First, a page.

But Alan promises “It’s like surfing. In 7 years you will have created a flywheel in motion, establishing equilibrium. Complexity, diversity, all supporting and enhancing each other. A web of life.”

After they have accidentally stumbled upon a sustainable way to live with the coyote, John says “It’s these tiny revelations that are born of failure that act as fuel for the engine of our ecosystem. If we pay attention we get to use them.”

That’s a skilled creator speaking. Someone with a learning orientation, not afraid to fail but using every change in reality, good or bad, as fuel for their movement forward towards the thing they wish to create.

Being a happy nerd sometimes I wrote down, in a few words, all the scenes of the movie and then started studying its structure. The experience of that was like seeing something under a microscope and being awestruck at what is being revealed to you. A whole new world behind what is visible with the naked eye. I even put this whole thing in a spreadsheet and coded all the elements that I found. I attached it to this article for my fellow structuralists nerds and all those who wish to peak through the microscope :-). Spoiler alert! Click this:

As an end note to the validity of their way of traditional farming: their crops don’t die when their is a drought, as do those of the mono culture farms around them. Their topsoil isn’t washed away to sea when they have 45 cm’s of rain following that drought, as the soil of the farms around them does. Their piece of paradise acts as a storage for CO2, attracts all kinds of wildlife, is a treasure vault of biodiversity and overall, gives back, instead of just taking. Which is simply common sense if you want to keep reaping harvests! Such an utterly simple and obvious lesson.

The film is very well made. Which is not very surprising since the male half of the farming couple is a professional Emmy Award winning nature filmmaker. Expect beautiful nature shots and a very well told story. And something that is marketed very cleverly, complete with a lovable pig called Emma to build their brand around!


Structure and creating a better world

I am slowly turning into a structuralist, inspired by Robert and Rosalind Fritz whose program I am taking to be certified as a structural consultant. Structure is found everywhere. In the visual arts where lines of force, diagonals, contrasts of colour, texture and shape do their magic to draw you in. In movies as explained in this article. In music, in nature of course. But also in human thinking. Subconscious and erroneous patterns in our thinking can cause us to not be able to create the outcomes we want, in our work, our relations, our lives. And in organisations the same things can be found as well: Elements of design which do not support the outcomes we want to create, elements we often completely overlook. Maybe because they are right under our noses. We humans are very talented at ignoring what is right under our nose.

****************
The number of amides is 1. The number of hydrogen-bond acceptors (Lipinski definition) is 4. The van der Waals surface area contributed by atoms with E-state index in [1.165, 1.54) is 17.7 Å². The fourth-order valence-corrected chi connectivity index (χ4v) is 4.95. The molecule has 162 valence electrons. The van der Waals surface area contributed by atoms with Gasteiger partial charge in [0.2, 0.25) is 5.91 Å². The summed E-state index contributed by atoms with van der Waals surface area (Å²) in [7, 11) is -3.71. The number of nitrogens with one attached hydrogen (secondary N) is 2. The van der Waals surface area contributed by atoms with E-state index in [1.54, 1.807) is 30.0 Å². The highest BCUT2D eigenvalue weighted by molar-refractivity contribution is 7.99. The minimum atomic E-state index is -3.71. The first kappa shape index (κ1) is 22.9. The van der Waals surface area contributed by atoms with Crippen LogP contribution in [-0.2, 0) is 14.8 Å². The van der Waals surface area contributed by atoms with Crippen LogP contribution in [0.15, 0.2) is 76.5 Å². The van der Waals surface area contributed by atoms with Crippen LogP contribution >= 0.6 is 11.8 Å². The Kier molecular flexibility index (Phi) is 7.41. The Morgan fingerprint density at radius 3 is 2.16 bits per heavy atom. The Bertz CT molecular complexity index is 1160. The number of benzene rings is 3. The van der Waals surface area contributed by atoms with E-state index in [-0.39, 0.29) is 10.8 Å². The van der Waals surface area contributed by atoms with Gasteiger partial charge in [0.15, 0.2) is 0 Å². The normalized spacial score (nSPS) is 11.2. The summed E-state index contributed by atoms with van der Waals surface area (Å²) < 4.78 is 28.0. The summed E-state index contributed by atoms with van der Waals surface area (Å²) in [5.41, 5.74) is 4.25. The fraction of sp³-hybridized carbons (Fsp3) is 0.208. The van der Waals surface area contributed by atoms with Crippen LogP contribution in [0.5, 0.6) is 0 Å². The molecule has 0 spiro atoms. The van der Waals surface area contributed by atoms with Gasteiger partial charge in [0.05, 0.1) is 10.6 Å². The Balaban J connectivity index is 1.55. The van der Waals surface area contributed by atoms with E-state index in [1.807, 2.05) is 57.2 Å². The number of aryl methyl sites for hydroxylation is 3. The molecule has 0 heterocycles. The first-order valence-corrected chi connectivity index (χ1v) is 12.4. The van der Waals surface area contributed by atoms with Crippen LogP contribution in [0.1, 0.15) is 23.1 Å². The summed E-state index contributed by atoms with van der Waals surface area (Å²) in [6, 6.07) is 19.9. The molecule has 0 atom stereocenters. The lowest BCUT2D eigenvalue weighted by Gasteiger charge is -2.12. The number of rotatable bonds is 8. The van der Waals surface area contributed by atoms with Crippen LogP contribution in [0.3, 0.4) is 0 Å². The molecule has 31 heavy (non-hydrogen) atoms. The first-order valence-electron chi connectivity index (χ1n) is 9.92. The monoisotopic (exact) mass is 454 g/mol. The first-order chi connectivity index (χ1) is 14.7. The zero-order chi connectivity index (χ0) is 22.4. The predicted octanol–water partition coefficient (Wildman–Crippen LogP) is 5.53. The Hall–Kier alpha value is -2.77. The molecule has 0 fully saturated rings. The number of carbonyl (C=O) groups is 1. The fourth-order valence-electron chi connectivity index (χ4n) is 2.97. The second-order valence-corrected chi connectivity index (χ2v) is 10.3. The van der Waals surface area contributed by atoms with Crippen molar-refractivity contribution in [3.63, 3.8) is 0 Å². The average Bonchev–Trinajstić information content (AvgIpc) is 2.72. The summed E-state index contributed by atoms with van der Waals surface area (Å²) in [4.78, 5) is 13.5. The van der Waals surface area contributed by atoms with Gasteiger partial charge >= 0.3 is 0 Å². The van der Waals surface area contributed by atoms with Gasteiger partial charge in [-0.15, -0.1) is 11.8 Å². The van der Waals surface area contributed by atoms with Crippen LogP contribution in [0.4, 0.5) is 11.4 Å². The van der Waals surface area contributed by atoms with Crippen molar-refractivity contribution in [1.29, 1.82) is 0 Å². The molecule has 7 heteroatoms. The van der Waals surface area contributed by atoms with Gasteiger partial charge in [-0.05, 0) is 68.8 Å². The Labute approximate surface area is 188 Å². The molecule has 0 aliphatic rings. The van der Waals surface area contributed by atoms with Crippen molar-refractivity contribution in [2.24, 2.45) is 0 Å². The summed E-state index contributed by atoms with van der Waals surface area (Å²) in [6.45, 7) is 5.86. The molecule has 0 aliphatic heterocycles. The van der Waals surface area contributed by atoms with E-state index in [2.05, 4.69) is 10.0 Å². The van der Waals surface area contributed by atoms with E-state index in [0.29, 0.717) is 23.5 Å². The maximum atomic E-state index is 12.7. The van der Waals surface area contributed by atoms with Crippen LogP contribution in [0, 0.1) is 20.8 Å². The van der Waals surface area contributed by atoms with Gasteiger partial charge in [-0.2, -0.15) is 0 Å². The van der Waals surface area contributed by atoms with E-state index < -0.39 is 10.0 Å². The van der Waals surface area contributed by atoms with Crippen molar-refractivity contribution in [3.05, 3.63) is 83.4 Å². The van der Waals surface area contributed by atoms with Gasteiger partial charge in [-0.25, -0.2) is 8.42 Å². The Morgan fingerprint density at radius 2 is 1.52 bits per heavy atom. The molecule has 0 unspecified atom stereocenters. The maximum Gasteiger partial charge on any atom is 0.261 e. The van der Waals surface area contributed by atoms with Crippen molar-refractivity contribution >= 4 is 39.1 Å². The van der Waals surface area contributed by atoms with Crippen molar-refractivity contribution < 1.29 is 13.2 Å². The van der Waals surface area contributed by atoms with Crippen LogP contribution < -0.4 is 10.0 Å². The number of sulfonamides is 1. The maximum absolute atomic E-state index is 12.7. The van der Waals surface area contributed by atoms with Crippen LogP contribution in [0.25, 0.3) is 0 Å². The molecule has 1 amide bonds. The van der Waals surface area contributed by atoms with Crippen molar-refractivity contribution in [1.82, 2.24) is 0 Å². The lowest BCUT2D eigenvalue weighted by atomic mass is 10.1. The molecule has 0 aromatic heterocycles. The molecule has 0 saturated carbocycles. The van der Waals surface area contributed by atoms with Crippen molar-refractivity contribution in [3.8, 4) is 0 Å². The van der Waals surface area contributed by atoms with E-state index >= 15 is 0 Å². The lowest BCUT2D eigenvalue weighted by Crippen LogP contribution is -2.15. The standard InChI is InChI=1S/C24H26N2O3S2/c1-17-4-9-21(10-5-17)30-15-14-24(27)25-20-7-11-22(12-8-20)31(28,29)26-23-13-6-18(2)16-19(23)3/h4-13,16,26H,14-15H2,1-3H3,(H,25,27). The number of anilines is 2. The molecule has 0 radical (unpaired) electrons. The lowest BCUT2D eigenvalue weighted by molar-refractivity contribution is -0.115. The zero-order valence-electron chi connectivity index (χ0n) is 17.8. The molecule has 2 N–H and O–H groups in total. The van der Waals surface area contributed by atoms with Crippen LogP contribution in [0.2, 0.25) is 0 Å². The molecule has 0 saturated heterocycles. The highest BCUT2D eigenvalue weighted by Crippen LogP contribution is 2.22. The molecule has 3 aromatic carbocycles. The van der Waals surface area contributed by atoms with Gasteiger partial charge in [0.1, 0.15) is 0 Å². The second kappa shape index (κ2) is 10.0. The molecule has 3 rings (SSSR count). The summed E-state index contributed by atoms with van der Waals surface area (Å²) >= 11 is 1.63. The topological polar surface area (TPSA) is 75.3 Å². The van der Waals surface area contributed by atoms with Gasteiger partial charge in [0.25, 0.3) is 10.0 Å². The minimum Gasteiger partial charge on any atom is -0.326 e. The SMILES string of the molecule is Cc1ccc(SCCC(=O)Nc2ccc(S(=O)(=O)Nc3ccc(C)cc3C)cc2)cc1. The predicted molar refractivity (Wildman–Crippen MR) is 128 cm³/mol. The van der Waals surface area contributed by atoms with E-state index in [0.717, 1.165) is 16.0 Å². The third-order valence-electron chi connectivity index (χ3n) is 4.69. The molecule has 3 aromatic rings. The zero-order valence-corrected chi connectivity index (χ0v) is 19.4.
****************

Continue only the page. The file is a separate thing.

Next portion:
Simply said, there are structure that support the outcomes we envision and structures that don’t. It is a marvellous journey to learn to see them and then help my clients see them as well until they have a solid change of underlying structure which generates different behaviour and thus, different outcomes. Want to help me built my skill? Book a session which are free or for a reduced fee while I am in training.

Coming back to The biggest little farm it is easy to see. Farming with nature is a structure that supports the outcome of being able to grow food and feed humanity until the sun dies and the earth with it.

Our current way of farming is a structure which supports the outcome of having no fertile top soil left in a few decades, no biodiversity, no pollinating insects, no nutrition left in our soil to create nutritious food …

Changing our way of farming is a biggy for countless reasons; financial, political, lobbyists, power struggles.
But the same kind of obvious counterproductive structures are present in the small scale. In our businesses, our solo entrepreneuring and our personal thinking.

What I hear a lot is some version of, wtf, how come I never saw this before? And the people who work with me are often people that either work as a therapist or in the helping professions or have taken loads of therapy and courses on personal development. So how come they never saw it before? Because our society, our educational system and our mental health systems have a wide gaping gap. We don’t learn how to create, how creating works in general, how to use structure (which is a natural force, like gravity) in creating our lives and businesses or even how to think without any preconceptions. It is ground breaking work. It even seems magical sometimes but it actually fully relies on good old common sense. I would love to be able to, at one point, use my work in increasing our human capacity to see the obvious and act on it, to create a world which we can enjoy indefinitely. As John and Molly are already doing.